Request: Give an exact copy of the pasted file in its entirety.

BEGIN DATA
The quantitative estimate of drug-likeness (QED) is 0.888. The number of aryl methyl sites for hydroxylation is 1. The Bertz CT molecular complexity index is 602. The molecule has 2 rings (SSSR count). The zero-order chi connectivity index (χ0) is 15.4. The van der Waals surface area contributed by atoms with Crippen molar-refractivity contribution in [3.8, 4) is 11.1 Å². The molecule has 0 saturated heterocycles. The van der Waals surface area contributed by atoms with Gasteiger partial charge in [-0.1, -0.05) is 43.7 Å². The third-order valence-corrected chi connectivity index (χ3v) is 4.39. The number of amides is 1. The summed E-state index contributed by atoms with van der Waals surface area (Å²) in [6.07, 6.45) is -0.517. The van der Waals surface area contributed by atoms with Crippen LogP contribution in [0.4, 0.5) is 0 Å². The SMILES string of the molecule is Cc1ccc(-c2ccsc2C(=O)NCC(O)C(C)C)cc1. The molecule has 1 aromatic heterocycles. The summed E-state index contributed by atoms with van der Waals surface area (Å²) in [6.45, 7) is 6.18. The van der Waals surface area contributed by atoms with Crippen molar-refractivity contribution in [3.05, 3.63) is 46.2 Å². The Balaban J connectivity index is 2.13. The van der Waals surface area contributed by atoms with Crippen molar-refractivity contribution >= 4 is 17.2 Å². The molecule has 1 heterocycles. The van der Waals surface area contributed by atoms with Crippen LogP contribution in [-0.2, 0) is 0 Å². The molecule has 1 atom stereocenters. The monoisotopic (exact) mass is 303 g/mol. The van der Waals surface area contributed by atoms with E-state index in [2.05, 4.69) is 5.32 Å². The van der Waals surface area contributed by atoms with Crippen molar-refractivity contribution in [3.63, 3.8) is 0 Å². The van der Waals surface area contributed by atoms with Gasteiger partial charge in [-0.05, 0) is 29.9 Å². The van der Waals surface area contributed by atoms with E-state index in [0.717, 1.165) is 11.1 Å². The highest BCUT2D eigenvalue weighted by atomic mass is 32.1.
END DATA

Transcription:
The quantitative estimate of drug-likeness (QED) is 0.888. The number of aryl methyl sites for hydroxylation is 1. The Bertz CT molecular complexity index is 602. The molecule has 2 rings (SSSR count). The zero-order chi connectivity index (χ0) is 15.4. The van der Waals surface area contributed by atoms with Crippen molar-refractivity contribution in [3.8, 4) is 11.1 Å². The molecule has 0 saturated heterocycles. The van der Waals surface area contributed by atoms with Gasteiger partial charge in [-0.1, -0.05) is 43.7 Å². The third-order valence-corrected chi connectivity index (χ3v) is 4.39. The number of amides is 1. The summed E-state index contributed by atoms with van der Waals surface area (Å²) in [6.07, 6.45) is -0.517. The van der Waals surface area contributed by atoms with Crippen LogP contribution in [0.4, 0.5) is 0 Å². The SMILES string of the molecule is Cc1ccc(-c2ccsc2C(=O)NCC(O)C(C)C)cc1. The molecule has 1 aromatic heterocycles. The summed E-state index contributed by atoms with van der Waals surface area (Å²) in [6.45, 7) is 6.18. The van der Waals surface area contributed by atoms with Crippen molar-refractivity contribution in [3.05, 3.63) is 46.2 Å². The Balaban J connectivity index is 2.13. The van der Waals surface area contributed by atoms with Crippen molar-refractivity contribution >= 4 is 17.2 Å². The molecule has 1 heterocycles. The van der Waals surface area contributed by atoms with Crippen LogP contribution in [-0.2, 0) is 0 Å². The molecule has 1 atom stereocenters. The monoisotopic (exact) mass is 303 g/mol. The van der Waals surface area contributed by atoms with E-state index in [2.05, 4.69) is 5.32 Å². The van der Waals surface area contributed by atoms with Crippen molar-refractivity contribution in [3.63, 3.8) is 0 Å². The van der Waals surface area contributed by atoms with Gasteiger partial charge in [-0.05, 0) is 29.9 Å². The van der Waals surface area contributed by atoms with E-state index in [0.717, 1.165) is 11.1 Å². The highest BCUT2D eigenvalue weighted by atomic mass is 32.1.